Many are watching Vermont as it moves toward the nation’s first single-payer health care system.
On Wednesday, the woman who has led the Shumlin administration’s health care overhaul for the past two years announced that she’s leaving state government at a critical juncture for the effort.
Anya Rader Wallack said she’s stepping down from her post as chairwoman of the five-member Green Mountain Care Board to be closer to her family in Rhode Island.
"To do a job like this is an incredible challenge, and to be a good spouse and be a good parent is an incredible challenge. And to do that with your family five hours away and seeing them every two or three weeks is more than a challenge – it’s just impossible," said Rader Wallack, who was emotional as she stood in the governor’s Statehouse office with Vermont’s health care leaders.
Rader Wallack joined the governor’s senior staff when he first took office two years ago. Since then, she’s been the public face of the Green Mountain Care Board – the panel charged with developing policies that might slow down the rising cost of health care in Vermont. The board, ultimately, is responsible for moving the state to a single-payer system.
Rader Wallack’s decision to leave comes as the state is poised to implement health exchanges under the national health law, known as Obamacare. Governor Shumlin said approval of those rates under the exchange will be a big milestone on the way to his ultimate goal.
"We’re on track to deliver the larger and – I would argue – more important goal of single-payer health care by 2017 where we’re spending less money for better outcomes," Shumlin said shortly before announcing Rader Wallack’s resignation.
In the first year, the Shumlin administration estimates 110,000 Vermonters could tap into the health care exchange, which is expected to go online in October. Still, Shumlin was disappointed with Rader Wallack’s decision, though he says it won’t be a setback.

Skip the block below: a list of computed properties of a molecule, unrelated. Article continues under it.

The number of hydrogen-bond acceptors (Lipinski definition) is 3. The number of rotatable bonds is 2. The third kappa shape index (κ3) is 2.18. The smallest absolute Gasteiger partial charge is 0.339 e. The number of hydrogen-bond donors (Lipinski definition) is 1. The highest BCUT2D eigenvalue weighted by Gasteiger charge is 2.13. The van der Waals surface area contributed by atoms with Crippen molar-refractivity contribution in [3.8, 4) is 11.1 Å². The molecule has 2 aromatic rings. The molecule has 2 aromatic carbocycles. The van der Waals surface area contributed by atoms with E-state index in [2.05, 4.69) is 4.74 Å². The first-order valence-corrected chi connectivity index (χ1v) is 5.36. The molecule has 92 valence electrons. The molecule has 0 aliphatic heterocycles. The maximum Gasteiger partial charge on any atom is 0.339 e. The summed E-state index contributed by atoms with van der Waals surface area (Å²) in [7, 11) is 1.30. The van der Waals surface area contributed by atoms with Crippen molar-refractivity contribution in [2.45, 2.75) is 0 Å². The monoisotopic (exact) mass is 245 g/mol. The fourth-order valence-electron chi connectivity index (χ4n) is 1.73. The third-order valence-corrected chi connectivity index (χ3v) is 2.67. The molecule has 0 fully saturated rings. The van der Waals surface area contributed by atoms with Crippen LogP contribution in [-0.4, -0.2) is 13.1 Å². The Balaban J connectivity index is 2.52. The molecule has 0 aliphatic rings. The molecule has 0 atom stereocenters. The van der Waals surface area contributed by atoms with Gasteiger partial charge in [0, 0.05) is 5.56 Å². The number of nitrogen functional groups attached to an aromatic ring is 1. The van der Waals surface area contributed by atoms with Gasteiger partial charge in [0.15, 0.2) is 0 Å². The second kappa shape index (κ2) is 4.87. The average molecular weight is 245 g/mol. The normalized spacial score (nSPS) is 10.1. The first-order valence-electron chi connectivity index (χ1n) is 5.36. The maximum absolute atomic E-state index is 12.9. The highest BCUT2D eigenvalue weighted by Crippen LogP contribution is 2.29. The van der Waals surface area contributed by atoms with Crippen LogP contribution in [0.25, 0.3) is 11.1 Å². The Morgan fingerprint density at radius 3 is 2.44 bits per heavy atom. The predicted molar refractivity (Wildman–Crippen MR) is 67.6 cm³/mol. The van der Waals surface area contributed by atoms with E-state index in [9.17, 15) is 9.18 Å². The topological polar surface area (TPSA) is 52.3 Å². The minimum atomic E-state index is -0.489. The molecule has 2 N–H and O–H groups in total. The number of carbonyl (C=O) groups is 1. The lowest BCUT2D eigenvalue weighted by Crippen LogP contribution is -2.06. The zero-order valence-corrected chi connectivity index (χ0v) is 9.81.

"Anya is absolutely one of the great leaders in this nation in health care reform and it’s been an extraordinary privilege to have her working with us to deliver the first thoughtful single-payer health care system in America," he said.
In Vermont, there’s been only muted public criticism of the single-payer plan and the health care exchange. But some Republican state lawmakers and business leaders have wondered whether it’s all coming too fast.
"We’ve been concerned about that from the onset," said House Minority Leader Don Turner, pointing out that Rayder Wallack’s resignation only adds to his reservations.
"She was really the mastermind from my perspective," Turner said, standing in the empty House chamber. "I watched how this all worked out and she was the one leading the charge in the Legislature. She had the experience and the vision to move this forward, and if she’s stepping down that raises an additional amount of concern from my perspective and I’m sure for many of my caucus members."
Both opponents and critics agree on one thing: the passion for reform that Rader Wallack conveyed to the Legislature will be hard to replace. For now, Shumlin and House and Senate leaders have recommended the board appoint Al Gobbeille, a business leader who has served on the board, as its new chairman.